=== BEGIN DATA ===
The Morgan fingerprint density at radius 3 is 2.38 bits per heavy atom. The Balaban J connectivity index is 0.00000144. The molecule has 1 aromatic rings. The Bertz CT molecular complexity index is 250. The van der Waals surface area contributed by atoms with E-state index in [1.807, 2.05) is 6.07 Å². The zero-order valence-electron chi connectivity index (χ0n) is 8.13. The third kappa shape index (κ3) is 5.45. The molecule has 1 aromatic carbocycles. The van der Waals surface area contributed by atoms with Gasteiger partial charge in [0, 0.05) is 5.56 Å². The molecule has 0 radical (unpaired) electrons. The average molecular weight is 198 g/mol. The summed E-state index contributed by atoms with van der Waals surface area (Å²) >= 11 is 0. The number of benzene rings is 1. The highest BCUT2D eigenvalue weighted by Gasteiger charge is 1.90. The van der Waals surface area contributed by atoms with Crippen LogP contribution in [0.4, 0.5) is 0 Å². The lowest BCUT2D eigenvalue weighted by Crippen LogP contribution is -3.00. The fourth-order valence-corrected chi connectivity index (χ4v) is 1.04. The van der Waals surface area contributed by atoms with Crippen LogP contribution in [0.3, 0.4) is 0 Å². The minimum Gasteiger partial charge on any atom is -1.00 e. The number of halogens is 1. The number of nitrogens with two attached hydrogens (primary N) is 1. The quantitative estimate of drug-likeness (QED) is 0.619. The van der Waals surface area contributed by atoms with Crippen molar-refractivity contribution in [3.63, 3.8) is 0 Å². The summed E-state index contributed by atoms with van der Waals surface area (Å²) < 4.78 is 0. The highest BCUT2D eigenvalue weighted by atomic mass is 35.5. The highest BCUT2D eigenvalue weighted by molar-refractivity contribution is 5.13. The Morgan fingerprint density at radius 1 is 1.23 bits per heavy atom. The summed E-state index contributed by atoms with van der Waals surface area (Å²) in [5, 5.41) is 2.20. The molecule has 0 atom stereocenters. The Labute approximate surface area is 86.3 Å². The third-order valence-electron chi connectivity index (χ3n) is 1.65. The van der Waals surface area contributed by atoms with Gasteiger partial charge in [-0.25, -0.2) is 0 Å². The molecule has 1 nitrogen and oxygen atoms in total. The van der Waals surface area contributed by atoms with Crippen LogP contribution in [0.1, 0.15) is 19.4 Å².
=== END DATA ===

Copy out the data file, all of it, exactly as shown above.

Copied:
The Morgan fingerprint density at radius 3 is 2.38 bits per heavy atom. The Balaban J connectivity index is 0.00000144. The molecule has 1 aromatic rings. The Bertz CT molecular complexity index is 250. The van der Waals surface area contributed by atoms with E-state index in [1.807, 2.05) is 6.07 Å². The zero-order valence-electron chi connectivity index (χ0n) is 8.13. The third kappa shape index (κ3) is 5.45. The molecule has 1 aromatic carbocycles. The van der Waals surface area contributed by atoms with Gasteiger partial charge in [0, 0.05) is 5.56 Å². The molecule has 0 radical (unpaired) electrons. The average molecular weight is 198 g/mol. The summed E-state index contributed by atoms with van der Waals surface area (Å²) >= 11 is 0. The number of benzene rings is 1. The highest BCUT2D eigenvalue weighted by Gasteiger charge is 1.90. The van der Waals surface area contributed by atoms with Crippen LogP contribution in [0.4, 0.5) is 0 Å². The lowest BCUT2D eigenvalue weighted by Crippen LogP contribution is -3.00. The fourth-order valence-corrected chi connectivity index (χ4v) is 1.04. The van der Waals surface area contributed by atoms with Crippen LogP contribution in [0.3, 0.4) is 0 Å². The minimum Gasteiger partial charge on any atom is -1.00 e. The number of halogens is 1. The number of nitrogens with two attached hydrogens (primary N) is 1. The quantitative estimate of drug-likeness (QED) is 0.619. The van der Waals surface area contributed by atoms with Crippen molar-refractivity contribution in [3.63, 3.8) is 0 Å². The summed E-state index contributed by atoms with van der Waals surface area (Å²) < 4.78 is 0. The highest BCUT2D eigenvalue weighted by atomic mass is 35.5. The highest BCUT2D eigenvalue weighted by molar-refractivity contribution is 5.13. The Morgan fingerprint density at radius 1 is 1.23 bits per heavy atom. The summed E-state index contributed by atoms with van der Waals surface area (Å²) in [5, 5.41) is 2.20. The molecule has 0 atom stereocenters. The Labute approximate surface area is 86.3 Å². The third-order valence-electron chi connectivity index (χ3n) is 1.65. The van der Waals surface area contributed by atoms with Gasteiger partial charge in [-0.25, -0.2) is 0 Å². The molecule has 1 nitrogen and oxygen atoms in total. The van der Waals surface area contributed by atoms with Crippen LogP contribution in [0.1, 0.15) is 19.4 Å².